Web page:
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A water bar in the Catskills. The trail forks right; the drainage ditch to the left.

A water bar or interceptor dyke is a road construction feature that is used to prevent erosion on sloping roads, cleared paths through woodland (for utility companies such as electricity pylons), or other accessways by reducing flow length. It is a diagonal channel across the road that diverts surface water (that would otherwise flow down the whole length of the road) off the road and into a stable drain way. By constructing a series of water bars at intervals along a road, the volume of water flowing down the road is reduced. Without water bars, flooding, washouts, and accelerated road degradation can occur.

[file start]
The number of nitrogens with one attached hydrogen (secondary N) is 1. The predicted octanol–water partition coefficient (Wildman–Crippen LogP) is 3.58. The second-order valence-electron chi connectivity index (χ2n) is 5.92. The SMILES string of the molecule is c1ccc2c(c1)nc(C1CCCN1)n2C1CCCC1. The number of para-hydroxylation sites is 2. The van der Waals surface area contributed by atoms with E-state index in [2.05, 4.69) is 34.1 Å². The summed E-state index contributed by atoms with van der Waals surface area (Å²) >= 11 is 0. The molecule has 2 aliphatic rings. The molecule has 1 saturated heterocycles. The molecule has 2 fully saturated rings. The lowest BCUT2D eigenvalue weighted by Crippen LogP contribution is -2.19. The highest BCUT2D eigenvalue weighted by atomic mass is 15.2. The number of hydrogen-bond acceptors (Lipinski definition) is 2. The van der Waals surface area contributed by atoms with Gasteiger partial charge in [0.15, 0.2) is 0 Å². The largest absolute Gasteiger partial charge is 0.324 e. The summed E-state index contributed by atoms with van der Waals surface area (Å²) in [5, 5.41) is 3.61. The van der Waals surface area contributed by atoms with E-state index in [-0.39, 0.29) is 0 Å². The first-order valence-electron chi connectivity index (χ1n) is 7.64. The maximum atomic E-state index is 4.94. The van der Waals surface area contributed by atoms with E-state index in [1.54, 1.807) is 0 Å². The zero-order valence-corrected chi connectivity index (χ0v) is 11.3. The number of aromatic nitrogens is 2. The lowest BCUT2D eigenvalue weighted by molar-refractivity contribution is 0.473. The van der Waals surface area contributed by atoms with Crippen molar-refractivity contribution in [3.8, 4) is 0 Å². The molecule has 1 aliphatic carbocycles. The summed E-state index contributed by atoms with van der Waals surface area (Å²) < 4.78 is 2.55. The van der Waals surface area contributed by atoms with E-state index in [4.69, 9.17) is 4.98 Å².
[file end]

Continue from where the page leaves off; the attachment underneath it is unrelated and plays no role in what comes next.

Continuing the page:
The drain way carries the water that would otherwise be carried by the road. For proper operation of the water bars it must be stable and regularly inspected to ensure that it is free of silt buildup or other obstructions.

Water bars are usually constructed at an angle across the road. They tend to make passage by vehicle on the road difficult; usually a large high-clearance four wheel drive vehicle is required. Water bars are common on roads such as Forest Service Roads, especially in mountainous terrain with high rainfall amounts.


  • Mark A Lange (1999-08-14). "Insert Water Bar 1" (PDF). State of New York Lake George Park Commission. Cite journal requires |journal= (help)
  • aismac (1999-06-22). "Water Bar" (PDF). Center for Sustainable Design, Mississippi State University. Cite journal requires |journal= (help)